Oona and Elsa: somehow when they're together their activities always swirl in the same direction like magnets... sometimes for good and sometimes for ill

http://www.practisingsimplicity.com/

Wednesday, July 9, 2014

Potato Sack Flapper Dress


It's been a while since I've shared anything crafty around here, and probably even longer since I've shared anything made just for me. I recently made this dress for a very special (but informal) wedding coming up. Jake watched the kids and gave me the afternoon yesterday to finish it up. It's not often I have uninterrupted time with my sewing machine... quite nice! Yes, I admit, it's a bit like a potato sack and has it's imperfections, but it's also super cozy, has hidden pockets ( a mom necessity) and makes me feel like a twenties flapper girl (all those "Miss Fisher" episodes are rubbing off on me!) Anyway, I'm not one hundred percent sure that this is the dress I'm going to wear for the wedding, but it is a nice summer dress, even if people might accuse me of being pregnant. My post-baby-growing body loves the lose and flowy look... I adore those Japanese sewing books with their forgiving patterns, and have plans for more moo-moos.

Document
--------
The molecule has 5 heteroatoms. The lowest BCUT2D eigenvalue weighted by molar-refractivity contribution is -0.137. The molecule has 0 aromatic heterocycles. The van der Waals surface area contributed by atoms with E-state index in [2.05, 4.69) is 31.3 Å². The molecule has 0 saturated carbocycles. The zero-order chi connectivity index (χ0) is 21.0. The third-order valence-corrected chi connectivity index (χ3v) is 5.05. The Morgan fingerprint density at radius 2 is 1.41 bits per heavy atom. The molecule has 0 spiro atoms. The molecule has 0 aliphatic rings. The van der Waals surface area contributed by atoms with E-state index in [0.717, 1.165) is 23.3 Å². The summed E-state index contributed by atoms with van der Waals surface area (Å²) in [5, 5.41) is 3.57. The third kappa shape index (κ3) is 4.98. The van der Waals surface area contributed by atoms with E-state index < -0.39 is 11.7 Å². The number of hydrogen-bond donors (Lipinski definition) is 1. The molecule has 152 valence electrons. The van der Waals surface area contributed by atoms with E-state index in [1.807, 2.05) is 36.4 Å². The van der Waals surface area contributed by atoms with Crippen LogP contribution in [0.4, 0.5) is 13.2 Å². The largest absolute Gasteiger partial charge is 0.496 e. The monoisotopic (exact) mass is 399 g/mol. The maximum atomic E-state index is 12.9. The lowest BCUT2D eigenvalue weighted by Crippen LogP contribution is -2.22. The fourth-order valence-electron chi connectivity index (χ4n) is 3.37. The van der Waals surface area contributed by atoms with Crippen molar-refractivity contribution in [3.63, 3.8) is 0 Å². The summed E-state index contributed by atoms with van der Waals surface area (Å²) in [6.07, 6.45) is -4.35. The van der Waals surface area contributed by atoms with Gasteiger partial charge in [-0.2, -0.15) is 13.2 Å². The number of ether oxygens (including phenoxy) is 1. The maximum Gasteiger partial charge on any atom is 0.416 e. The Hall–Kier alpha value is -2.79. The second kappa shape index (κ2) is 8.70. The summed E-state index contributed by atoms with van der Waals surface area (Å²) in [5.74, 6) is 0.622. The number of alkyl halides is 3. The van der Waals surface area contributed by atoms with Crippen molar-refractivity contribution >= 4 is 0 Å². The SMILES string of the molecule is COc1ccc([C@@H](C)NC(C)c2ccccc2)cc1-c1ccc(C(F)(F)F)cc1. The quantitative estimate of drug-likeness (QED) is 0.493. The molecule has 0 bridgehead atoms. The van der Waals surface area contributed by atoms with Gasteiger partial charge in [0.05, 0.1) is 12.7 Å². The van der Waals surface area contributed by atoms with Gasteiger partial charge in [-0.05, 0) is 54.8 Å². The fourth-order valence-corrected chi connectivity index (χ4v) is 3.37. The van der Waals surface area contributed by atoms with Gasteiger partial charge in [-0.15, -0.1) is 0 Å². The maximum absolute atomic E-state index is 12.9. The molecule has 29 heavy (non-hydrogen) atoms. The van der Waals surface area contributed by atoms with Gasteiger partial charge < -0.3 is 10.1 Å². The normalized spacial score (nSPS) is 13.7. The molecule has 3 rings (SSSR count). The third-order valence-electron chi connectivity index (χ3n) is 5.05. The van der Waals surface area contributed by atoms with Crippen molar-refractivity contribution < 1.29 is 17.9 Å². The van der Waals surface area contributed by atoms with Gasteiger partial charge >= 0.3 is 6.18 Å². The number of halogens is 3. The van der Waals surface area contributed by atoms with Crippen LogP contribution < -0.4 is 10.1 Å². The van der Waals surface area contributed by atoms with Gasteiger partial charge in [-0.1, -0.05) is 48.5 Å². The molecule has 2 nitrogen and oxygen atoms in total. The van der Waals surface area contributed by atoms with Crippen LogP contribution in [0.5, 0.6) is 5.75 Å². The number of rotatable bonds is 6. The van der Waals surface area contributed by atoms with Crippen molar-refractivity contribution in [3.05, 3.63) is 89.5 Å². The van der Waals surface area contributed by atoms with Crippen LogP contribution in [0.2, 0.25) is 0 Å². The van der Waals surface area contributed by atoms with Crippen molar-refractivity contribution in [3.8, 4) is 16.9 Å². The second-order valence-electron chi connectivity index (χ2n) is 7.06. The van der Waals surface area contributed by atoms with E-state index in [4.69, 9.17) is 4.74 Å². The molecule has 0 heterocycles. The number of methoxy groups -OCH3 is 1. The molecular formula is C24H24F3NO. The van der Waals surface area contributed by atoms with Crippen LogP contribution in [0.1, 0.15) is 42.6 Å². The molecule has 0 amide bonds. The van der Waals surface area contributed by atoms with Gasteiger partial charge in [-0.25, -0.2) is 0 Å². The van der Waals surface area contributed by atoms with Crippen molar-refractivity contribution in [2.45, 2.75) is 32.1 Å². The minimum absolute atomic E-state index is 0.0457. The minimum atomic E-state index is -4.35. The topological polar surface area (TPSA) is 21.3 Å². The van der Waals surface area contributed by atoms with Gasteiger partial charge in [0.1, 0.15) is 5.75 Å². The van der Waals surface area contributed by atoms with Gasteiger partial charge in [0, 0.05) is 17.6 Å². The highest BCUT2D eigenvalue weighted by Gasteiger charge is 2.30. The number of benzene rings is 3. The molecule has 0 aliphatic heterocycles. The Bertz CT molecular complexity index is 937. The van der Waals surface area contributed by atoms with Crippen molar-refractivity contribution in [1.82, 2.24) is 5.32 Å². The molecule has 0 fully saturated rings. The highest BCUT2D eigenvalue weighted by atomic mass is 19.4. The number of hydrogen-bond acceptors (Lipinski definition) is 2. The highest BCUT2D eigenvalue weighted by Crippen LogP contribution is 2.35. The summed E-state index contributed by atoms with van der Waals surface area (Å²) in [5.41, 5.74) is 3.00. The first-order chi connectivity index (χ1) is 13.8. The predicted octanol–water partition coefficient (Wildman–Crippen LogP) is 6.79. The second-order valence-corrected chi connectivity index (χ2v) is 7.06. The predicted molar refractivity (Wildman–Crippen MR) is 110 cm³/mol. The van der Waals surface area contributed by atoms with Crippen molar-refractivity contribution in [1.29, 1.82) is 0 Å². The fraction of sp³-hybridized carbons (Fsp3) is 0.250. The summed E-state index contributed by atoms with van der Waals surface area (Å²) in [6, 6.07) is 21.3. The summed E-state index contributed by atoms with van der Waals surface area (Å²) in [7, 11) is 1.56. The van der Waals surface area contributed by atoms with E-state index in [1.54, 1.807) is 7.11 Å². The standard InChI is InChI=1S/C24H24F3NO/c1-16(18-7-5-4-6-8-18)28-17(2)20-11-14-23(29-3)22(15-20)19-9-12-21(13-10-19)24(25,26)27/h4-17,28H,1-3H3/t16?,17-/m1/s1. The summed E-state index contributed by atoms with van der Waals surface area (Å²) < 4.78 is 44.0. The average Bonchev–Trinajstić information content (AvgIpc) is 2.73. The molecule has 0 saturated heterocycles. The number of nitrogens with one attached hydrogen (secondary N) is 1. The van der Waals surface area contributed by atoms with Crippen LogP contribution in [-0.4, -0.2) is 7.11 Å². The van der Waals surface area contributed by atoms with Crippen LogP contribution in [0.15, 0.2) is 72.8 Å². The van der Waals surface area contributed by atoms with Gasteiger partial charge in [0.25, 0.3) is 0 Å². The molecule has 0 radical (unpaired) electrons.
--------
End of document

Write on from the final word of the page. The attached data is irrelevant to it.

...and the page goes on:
Jazz hands were needed to show the dresses full potential. And perhaps some dancing!


The fabric below is what I'm probably going to use for matching sundresses for the girls. (I have to stop making them match... it's a bad habit!) It wasn't my initial choice, but with two cooks in the kitchen (Oona and me) this is what we came up with. I better get to work, as the wedding is fast approaching.


Construction notes: 
Pattern: Simplicity Miss 2004
Fabric: cobalt shot cotton (forgot the maker)
I tried to lengthen it five inches, but then realized I didn't like the extra length and probably ended up cutting five inches off at the hem. I also did away with the binding and add a seam allowance for the neck and sleeves so I could fold it in. I hate making binding, but it would probably be nicer with it. I'm not sure if it's just the photos, but it seems the pockets might make the dress hang slightly funny, so if I use this pattern again, I might do away with the pockets. Maybe I should rework it without the pockets, but they are so handy to have!

Tuesday, July 8, 2014

27/52 Music on the Park




A portrait of my girls every week in 2014

 Elsa: watching so sweetly